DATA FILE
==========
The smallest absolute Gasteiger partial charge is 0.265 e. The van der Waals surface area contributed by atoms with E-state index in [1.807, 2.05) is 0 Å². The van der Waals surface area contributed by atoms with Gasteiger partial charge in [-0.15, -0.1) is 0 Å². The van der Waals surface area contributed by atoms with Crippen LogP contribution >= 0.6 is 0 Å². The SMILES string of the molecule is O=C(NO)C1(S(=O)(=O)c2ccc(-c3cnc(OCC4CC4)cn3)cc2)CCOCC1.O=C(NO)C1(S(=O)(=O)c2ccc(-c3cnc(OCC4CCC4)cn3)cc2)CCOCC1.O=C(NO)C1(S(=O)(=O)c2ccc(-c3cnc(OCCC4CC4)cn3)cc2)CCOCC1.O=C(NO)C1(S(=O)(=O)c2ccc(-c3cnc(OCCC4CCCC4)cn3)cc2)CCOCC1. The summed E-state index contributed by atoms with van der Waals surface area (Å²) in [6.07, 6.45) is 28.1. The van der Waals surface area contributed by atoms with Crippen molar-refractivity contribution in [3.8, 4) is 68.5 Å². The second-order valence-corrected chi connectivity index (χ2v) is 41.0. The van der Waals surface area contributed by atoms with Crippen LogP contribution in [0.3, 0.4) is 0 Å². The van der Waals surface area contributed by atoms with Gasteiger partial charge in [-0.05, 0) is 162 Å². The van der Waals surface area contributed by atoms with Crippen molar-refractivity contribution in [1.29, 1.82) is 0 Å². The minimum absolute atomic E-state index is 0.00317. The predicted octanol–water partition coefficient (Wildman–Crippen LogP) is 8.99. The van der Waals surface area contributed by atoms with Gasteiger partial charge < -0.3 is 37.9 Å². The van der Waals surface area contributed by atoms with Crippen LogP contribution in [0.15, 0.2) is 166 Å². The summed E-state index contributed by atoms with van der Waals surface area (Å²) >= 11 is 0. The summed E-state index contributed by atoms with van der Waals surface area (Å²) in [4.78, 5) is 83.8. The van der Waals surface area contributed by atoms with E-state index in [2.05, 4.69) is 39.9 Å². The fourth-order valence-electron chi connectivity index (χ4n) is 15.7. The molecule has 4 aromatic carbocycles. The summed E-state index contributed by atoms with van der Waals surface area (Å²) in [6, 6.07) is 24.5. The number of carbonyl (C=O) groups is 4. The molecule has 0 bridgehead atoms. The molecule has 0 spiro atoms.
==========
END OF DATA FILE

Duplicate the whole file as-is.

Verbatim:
The smallest absolute Gasteiger partial charge is 0.265 e. The van der Waals surface area contributed by atoms with E-state index in [1.807, 2.05) is 0 Å². The van der Waals surface area contributed by atoms with Gasteiger partial charge in [-0.15, -0.1) is 0 Å². The van der Waals surface area contributed by atoms with Crippen LogP contribution >= 0.6 is 0 Å². The SMILES string of the molecule is O=C(NO)C1(S(=O)(=O)c2ccc(-c3cnc(OCC4CC4)cn3)cc2)CCOCC1.O=C(NO)C1(S(=O)(=O)c2ccc(-c3cnc(OCC4CCC4)cn3)cc2)CCOCC1.O=C(NO)C1(S(=O)(=O)c2ccc(-c3cnc(OCCC4CC4)cn3)cc2)CCOCC1.O=C(NO)C1(S(=O)(=O)c2ccc(-c3cnc(OCCC4CCCC4)cn3)cc2)CCOCC1. The summed E-state index contributed by atoms with van der Waals surface area (Å²) in [6.07, 6.45) is 28.1. The van der Waals surface area contributed by atoms with Crippen molar-refractivity contribution in [3.8, 4) is 68.5 Å². The second-order valence-corrected chi connectivity index (χ2v) is 41.0. The van der Waals surface area contributed by atoms with Crippen LogP contribution in [0.3, 0.4) is 0 Å². The van der Waals surface area contributed by atoms with Gasteiger partial charge in [-0.05, 0) is 162 Å². The van der Waals surface area contributed by atoms with Crippen molar-refractivity contribution in [1.29, 1.82) is 0 Å². The minimum absolute atomic E-state index is 0.00317. The predicted octanol–water partition coefficient (Wildman–Crippen LogP) is 8.99. The van der Waals surface area contributed by atoms with Gasteiger partial charge < -0.3 is 37.9 Å². The van der Waals surface area contributed by atoms with Crippen LogP contribution in [0.15, 0.2) is 166 Å². The summed E-state index contributed by atoms with van der Waals surface area (Å²) >= 11 is 0. The summed E-state index contributed by atoms with van der Waals surface area (Å²) in [4.78, 5) is 83.8. The van der Waals surface area contributed by atoms with E-state index in [2.05, 4.69) is 39.9 Å². The fourth-order valence-electron chi connectivity index (χ4n) is 15.7. The molecule has 4 aromatic carbocycles. The summed E-state index contributed by atoms with van der Waals surface area (Å²) in [6, 6.07) is 24.5. The number of carbonyl (C=O) groups is 4. The molecule has 0 bridgehead atoms. The molecule has 0 spiro atoms.